The Cost of Being Sedentary

2. The Cost of Being Sedentary

Written by The Jackson Clinics, an outpatient physical therapy practice with multiple locations throughout Northern Virginia. 

While it might be easy to list off all of the benefits of exercising, we don’t typically talk about the cost of being sedentary.  In fact, a recent study by Jama followed over 100,000 adults for more than 8 years and measured their fitness using a treadmill. The participants were arranged by age and gender into performance groups:  Read more

 

Work From Home Pain Relief

3. Work-at-Home Pain Relief

Written by JACO Physical Therapy, an outpatient physical therapy group with 4 locations throughout Oahu, HI.

We have found that many of our patients are still working from home and spending more time than they anticipated working at a less-than-ideal workstation. We’ve been seeing complaints of neck pain, back pain, and wrist pain that is caused by strain from poor body mechanics while working.  Read more

We hope you enjoyed our picks for the PT News March 2021 edition.

Find these locations and others to start feeling better today!

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Ice or Heat When in Pain

Ice vs. Heat When in Pain

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Ice or Heat When in Pain

A question physical therapists get frequently asked is whether to use ice or heat on an injury. Here are some general guidelines to help in many scenarios. If you have certain conditions such as fibromyalgia, Reflex Sympathetic Disorder (RSD), or rheumatoid arthritis, your sensory pathways are affected and don’t fall into the typical response patterns.

  • The first 24 – 48 hours after an acute injury onset, use ice. This is true even for simple muscle sprains or pulls.
  • After an activity, at the end of the day or when swelling is present, use ice. When things are inflamed, the more you do throughout the day, the more inflamed the area will get. Ice will assist in decreasing pain, inflammation, and swelling.
  • Heat, while it feels good, is contraindicated in most situations or when inflammation or swelling is present.
  • Whether heat or ice is used, you shouldn’t need to apply to the area of injury for longer than 20 minutes.

Things to know about icing:

  • Don’t ice for more than 20 minutes
  • Let your tissues fully re-warm before re-icing
  • 20 minutes on, 40 minutes off is a good rule for icing multiple times
  • If you’re icing in an area with superficial nerves (elbow), don’t ice for more than 10 minutes
  • You never want to ice before an activity. You want your muscles warm, not cold!

If your pain doesn’t subside after a few days, don’t hesitate to reach out and ask for help. We can evaluate your injury or pain and get you back on your path to recovery.

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Looking for an ice pack and can’t find one? No worries. Making your own ice pack at home is practical and easy.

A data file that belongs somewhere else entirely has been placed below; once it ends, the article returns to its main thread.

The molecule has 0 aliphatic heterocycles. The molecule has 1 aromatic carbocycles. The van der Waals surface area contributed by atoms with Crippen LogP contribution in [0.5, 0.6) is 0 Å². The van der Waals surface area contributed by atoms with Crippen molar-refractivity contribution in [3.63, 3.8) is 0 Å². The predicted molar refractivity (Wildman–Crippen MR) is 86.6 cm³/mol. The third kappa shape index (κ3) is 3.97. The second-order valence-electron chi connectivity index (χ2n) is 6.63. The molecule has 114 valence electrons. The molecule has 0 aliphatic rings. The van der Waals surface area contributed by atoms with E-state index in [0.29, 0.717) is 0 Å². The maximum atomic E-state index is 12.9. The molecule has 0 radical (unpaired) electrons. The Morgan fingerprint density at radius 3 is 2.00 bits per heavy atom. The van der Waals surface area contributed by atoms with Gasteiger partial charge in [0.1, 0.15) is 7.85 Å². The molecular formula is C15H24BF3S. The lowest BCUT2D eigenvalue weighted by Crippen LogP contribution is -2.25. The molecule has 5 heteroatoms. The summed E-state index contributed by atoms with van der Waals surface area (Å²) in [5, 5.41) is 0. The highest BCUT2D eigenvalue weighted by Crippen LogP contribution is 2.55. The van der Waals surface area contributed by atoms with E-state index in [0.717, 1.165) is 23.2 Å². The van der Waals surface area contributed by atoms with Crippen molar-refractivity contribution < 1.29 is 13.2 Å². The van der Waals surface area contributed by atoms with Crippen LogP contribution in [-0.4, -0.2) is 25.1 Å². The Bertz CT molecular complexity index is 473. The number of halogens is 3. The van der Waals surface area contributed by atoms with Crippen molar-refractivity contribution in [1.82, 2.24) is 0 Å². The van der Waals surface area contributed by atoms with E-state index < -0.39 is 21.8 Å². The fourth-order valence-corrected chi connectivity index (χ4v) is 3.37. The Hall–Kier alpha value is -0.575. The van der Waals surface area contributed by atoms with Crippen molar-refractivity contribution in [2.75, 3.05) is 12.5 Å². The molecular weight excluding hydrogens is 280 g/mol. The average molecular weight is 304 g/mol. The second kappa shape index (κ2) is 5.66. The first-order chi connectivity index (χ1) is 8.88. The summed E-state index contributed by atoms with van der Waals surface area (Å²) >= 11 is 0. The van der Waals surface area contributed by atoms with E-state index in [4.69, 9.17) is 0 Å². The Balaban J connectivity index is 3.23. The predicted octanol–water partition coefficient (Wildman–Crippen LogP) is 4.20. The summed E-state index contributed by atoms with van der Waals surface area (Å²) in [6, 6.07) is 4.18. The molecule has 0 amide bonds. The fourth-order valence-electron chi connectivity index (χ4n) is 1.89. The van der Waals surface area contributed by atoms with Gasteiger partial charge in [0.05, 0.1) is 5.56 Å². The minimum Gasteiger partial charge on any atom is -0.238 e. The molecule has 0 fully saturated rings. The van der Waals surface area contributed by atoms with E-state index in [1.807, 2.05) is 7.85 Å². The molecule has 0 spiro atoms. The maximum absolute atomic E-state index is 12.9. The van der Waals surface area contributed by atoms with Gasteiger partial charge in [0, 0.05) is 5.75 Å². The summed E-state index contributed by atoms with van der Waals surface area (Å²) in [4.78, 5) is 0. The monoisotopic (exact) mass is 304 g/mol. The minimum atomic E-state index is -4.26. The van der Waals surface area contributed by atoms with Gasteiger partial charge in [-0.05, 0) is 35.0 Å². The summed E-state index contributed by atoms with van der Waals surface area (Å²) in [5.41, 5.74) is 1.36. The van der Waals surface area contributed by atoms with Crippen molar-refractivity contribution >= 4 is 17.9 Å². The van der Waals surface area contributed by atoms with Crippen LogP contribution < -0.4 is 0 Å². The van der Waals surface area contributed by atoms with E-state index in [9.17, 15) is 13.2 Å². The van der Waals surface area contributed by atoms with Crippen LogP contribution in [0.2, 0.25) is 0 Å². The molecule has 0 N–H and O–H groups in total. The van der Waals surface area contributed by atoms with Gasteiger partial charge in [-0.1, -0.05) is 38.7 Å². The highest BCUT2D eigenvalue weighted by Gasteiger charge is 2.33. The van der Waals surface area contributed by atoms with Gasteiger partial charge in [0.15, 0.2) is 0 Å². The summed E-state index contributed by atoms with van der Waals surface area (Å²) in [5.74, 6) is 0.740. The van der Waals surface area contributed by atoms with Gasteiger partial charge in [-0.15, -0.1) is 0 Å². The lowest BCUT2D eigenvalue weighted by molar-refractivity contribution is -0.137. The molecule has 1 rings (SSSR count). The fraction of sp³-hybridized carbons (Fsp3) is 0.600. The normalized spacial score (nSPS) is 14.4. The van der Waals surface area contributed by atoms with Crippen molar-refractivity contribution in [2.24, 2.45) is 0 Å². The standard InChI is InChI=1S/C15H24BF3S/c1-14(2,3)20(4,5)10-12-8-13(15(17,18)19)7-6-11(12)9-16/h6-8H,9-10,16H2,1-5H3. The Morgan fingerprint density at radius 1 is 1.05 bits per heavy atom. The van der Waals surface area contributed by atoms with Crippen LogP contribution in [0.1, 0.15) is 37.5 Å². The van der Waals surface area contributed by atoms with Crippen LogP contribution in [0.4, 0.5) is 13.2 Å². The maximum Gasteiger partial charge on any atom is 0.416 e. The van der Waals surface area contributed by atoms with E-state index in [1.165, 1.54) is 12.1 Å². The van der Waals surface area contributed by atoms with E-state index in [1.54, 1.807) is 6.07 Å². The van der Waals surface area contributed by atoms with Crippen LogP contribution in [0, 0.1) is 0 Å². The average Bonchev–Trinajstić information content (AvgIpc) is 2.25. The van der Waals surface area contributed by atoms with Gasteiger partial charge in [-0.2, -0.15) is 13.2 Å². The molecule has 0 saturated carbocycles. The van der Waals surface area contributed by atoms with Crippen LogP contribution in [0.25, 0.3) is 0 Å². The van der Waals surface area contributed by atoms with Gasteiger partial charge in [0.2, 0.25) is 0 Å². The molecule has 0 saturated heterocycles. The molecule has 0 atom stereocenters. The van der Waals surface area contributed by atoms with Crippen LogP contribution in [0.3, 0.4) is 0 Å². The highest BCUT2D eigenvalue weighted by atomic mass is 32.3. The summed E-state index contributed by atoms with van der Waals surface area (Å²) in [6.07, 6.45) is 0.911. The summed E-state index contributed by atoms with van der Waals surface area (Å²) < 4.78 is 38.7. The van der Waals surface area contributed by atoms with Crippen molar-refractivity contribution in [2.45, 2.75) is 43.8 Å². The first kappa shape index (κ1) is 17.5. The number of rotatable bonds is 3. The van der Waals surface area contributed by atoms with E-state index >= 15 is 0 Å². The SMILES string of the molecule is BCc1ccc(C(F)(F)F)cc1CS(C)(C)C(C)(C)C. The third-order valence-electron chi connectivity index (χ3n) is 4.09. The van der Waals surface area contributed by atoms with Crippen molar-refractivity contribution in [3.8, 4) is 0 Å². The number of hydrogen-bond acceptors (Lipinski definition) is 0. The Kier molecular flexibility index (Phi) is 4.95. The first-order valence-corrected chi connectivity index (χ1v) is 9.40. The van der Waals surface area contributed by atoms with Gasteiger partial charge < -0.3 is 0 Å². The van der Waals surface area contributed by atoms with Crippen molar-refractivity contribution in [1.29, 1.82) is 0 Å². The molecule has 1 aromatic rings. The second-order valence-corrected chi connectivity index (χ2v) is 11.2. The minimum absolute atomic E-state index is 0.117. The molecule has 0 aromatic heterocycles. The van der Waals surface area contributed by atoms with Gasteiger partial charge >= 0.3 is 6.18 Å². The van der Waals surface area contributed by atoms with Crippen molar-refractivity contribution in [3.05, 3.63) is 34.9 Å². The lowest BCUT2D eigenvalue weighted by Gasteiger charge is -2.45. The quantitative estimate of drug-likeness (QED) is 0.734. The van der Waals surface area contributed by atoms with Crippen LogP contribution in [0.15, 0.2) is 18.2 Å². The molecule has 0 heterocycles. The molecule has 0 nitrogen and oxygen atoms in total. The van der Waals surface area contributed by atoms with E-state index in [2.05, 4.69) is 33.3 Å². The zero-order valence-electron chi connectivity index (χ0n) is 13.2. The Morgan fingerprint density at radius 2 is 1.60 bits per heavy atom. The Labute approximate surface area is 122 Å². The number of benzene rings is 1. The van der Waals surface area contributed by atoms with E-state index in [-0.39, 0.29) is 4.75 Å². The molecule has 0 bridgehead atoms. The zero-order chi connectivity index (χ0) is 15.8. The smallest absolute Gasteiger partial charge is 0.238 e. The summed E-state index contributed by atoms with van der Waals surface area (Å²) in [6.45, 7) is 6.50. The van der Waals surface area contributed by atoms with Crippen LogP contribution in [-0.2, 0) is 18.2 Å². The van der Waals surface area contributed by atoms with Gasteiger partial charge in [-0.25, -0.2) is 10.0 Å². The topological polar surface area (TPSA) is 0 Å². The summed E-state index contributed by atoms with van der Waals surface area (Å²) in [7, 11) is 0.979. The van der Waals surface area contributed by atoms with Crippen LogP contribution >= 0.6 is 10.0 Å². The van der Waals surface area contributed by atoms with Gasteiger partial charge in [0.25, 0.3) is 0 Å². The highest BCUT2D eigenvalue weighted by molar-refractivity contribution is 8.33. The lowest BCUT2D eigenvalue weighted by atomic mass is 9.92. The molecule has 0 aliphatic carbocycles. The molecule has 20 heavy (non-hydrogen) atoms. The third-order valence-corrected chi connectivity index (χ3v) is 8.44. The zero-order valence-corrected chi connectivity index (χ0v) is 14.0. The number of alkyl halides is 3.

hand in ice pack

Ingredients:

  • 2 cups of water
  • 1 cup of rubbing alcohol
  • gallon-sized Ziploc bag

Directions:

  • Pour the water and rubbing alcohol into the bag ** Double the bag for extra protection against breakage.
  • Zip the bag shut removing as much air as possible.
  • Place the bag in the freezer until the liquid reaches a slushy mixture.
  • When ready, wrap the bag in a towel or pillowcase before applying it to the skin. (DON’T NOT APPLY BAG DIRECTLY TO SKIN)
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PT News November 2020

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This time in PT News we recap what our clinics have been posting throughout October & November 2020. We are excited to bring you current physical therapy based posts featuring published articles from PTandMe partnering clinics!

Holiday Home Exercise Program

1. 15 Minute Holiday Home Exercise Program

Created by Mishock Physical Therapy with 7 Convenient locations throughout Montgomery, Berks, and Chester Counties.

The goal of the Mishock Physical Therapy Holiday Home Exercise program is to promote the development of the individual’s ability to become strong in fundamental movement patterns (relative maximum strength) that are critical to improving function and preventing injury. The scientifically based program trains the body’s major muscle groups by focusing on the core, upper, and lower body strength through fundamental movement patterns. Read more

 

Stretching

2. 9 Ways Stretching Can Improve your Health and Wellness

Written by Cornerstone Physical Therapy, an outpatient physical therapy practice with multiple locations throughout Ohio. 

Is stretching part of your daily life? If not, it should be. Stretching is a great way to start your day and it comes with a wide range of benefits. Don’t know where to start? Don’t fret! Our licensed physical therapists can help you create a stretching plan that will work best for you. To find out more about how daily stretches and improve your quality of life! Read more

 

breast cancer physical therapy

3. Recovery During and After Cancer Treatment: A Therapist’s Role